– Ian Clary
Assistant Professor of Historical Theology, Colorado Christian University, Lakewood, Colorado
About the Editors
Onsi A. Kamel is Editor-at-Large of Ad Fontes, and is currently a doctoral student in the Religion Department at Princeton. His academic interests lie chiefly in systematic theology, historical theology, and philosophy. His academic writing has been published in The Scottish Journal of Theology, and his popular writing has been published in First Things, Mere Orthodoxy, and elsewhere. He is one of the co-hosts of the Ad Fontes podcast, and lives in Princeton with his wife Elaina, daughter Nora, and son Faheem. Follow him on Twitter at @ONSIKAMEL.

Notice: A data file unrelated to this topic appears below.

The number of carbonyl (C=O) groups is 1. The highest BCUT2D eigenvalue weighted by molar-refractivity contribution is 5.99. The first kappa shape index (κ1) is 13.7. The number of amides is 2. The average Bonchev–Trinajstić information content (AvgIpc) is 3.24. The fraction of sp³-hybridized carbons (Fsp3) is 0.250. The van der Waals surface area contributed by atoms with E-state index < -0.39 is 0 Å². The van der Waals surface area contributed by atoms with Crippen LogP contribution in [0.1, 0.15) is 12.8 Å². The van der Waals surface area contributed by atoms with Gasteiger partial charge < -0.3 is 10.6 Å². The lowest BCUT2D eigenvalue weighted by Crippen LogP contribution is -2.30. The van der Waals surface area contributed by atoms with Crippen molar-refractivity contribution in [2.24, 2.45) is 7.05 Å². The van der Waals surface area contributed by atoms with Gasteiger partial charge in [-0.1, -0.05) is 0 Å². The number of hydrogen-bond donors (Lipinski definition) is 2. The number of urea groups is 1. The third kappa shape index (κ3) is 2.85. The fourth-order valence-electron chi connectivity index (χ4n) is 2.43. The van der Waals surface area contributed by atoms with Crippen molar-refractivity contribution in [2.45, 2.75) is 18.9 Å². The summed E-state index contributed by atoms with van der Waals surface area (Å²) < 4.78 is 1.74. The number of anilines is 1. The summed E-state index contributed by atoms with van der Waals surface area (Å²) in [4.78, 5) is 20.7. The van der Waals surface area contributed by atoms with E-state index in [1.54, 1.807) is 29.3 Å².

Joseph Minich is an Instructor of Philosophy at Mountain View College. He is the author of Enduring Divine Absence (Davenant Press, 2018) and the editor of several books with the Davenant Press. He lives in Garland, Texas, with his wife and four children.
MORE FROM DAVENANT PRESS
The Davenant Institute endeavors to restore wisdom for the contemporary church. We seek to sponsor historical scholarship at the intersection of the church and academy, build friendships and facilitate collaboration within the Reformed and evangelical world, and equip the saints with time-tested resources for faithful public witness. Below are some of the works we’ve published towards that end.